The Colorado State Patrol is responsible for a fifth of all arrests for driving under the influence, according to the report.
State patrol data, which the agency began collecting in 2014, show that total DUIs dropped 18 percent from 2014 to 2015, driven largely by a decrease in the number of citations for alcohol-only DUI.
Marijuana-only DUI citations decreased from 354 in 2014 to 347 in 2015. Multi-substance citations involving marijuana remained fairly steady.
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The report also looked at enrollments in a treatment class mandatory for all drivers convicted of DUI in Colorado to see how marijuana-impaired driving rates have changed.
The state saw a decrease in all DUI admissions to the class of 12 percent between 2007 and 2014. However, during that time, the number of people admitted to the class primarily for marijuana impairment increased 48 percent.
Trooper Josh Lewis, of the Colorado State Patrol, said drug-impaired driving predates marijuana legalization.
“Troopers in the Colorado State Patrol have been dealing with impaired drivers since we were created in 1935. Marijuana and drugged drivers are not anything new,” Lewis said. “What is new are changes in technology and training.”
The state used tax dollars raised from the marijuana industry to pay for three types of drug impairment recognition training in fiscal year 2015, according to the Colorado Department of Public Safety report.
Every trooper in the State Patrol either already has or will go through training under the Advanced Roadside Impaired Driving Enforcement program, according to Lewis.
More than 50 officers on the force are now certified drug recognition experts — a higher level of training than ARIDE.
The state also provided a “Marijuana 101” class for law enforcement officers.
With legalization, the state launched a push to increase the number of law enforcement officers credentialed to recognize drug-impaired driving. Colorado increased the total number of drug recognition experts across all law enforcement agencies from 129 officers in 2012 to 228 in November 2015.
Lewis said the trainings help troopers identify signs of impairment from drugs or from multiple substances.
All drivers suspected of impaired driving are handled the same, Lewis said. Officers use roadside maneuvers, face-to-face interaction, and general observation to determine if a person can safely drive. If they suspect a driver is high on pot, they may seek a blood test.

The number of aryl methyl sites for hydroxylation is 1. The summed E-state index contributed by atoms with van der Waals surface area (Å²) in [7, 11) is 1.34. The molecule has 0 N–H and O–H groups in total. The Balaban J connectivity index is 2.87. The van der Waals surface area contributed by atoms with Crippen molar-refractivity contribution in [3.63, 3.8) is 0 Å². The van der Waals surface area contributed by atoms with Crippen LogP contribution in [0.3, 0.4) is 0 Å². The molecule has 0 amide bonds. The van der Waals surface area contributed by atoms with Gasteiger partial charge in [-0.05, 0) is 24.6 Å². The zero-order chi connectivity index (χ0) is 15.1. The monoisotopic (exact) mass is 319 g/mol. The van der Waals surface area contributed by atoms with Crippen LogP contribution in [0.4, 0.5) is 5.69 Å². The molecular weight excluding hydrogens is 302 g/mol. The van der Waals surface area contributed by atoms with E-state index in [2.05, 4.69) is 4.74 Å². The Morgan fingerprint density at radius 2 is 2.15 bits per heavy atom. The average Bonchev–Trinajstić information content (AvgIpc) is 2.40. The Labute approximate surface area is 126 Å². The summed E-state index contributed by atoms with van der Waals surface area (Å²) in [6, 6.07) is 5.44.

“There is no one, single ‘red-handed’ clue that any officer uses,” Lewis said. “It is the sum of the parts overall.”
If new technology to detect impairment from drugs is developed and improved, he said, the patrol may use it — but it will still be just one tool available to officers, he said.
“As new and improving technology continues to develop, we will explore what are the best options for both troopers to use and to keep the roadways of Colorado safest,” Lewis said.
In Denver, the state’s largest city, the number of impaired driving incidents involving marijuana doubled the year legalization took effect, according to the city’s annual report.
DUI citations involving marijuana, either alone or in combination with other substances, increased from 33 in 2013 to 66 in 2014 and 73 in 2015. However, the report notes that despite the increase, marijuana-related DUIs are just 2.8 percent of all impaired driving arrests in the city.
“Impaired driving is a concern, but people have been driving stoned for a long time,” said Dan Rowland, the city of Denver’s communication adviser. “People are also out there driving drunk and under the influence of prescription medication.”
Rowland said impaired driving is just one of many concerns for law enforcement since legalization took effect. He pointed to other issues, including activity related to the illicit market in marijuana.
“The black market outside of Colorado continues to flourish, and there is high demand for Colorado-grown product,” he said. “From a public safety standpoint, we continue to see issues with diversion and illegal cultivation outside of our regulated market.”
Clarification: This story was edited at 12:18 p.m. Dec. 30 to clarify that THC levels do not necessarily indicate that someone is high. Also, data of THC involvement in fatal accidents do not indicate whether THC was found in the driver at fault or one not at fault, nor tells if the driver was impaired at the time.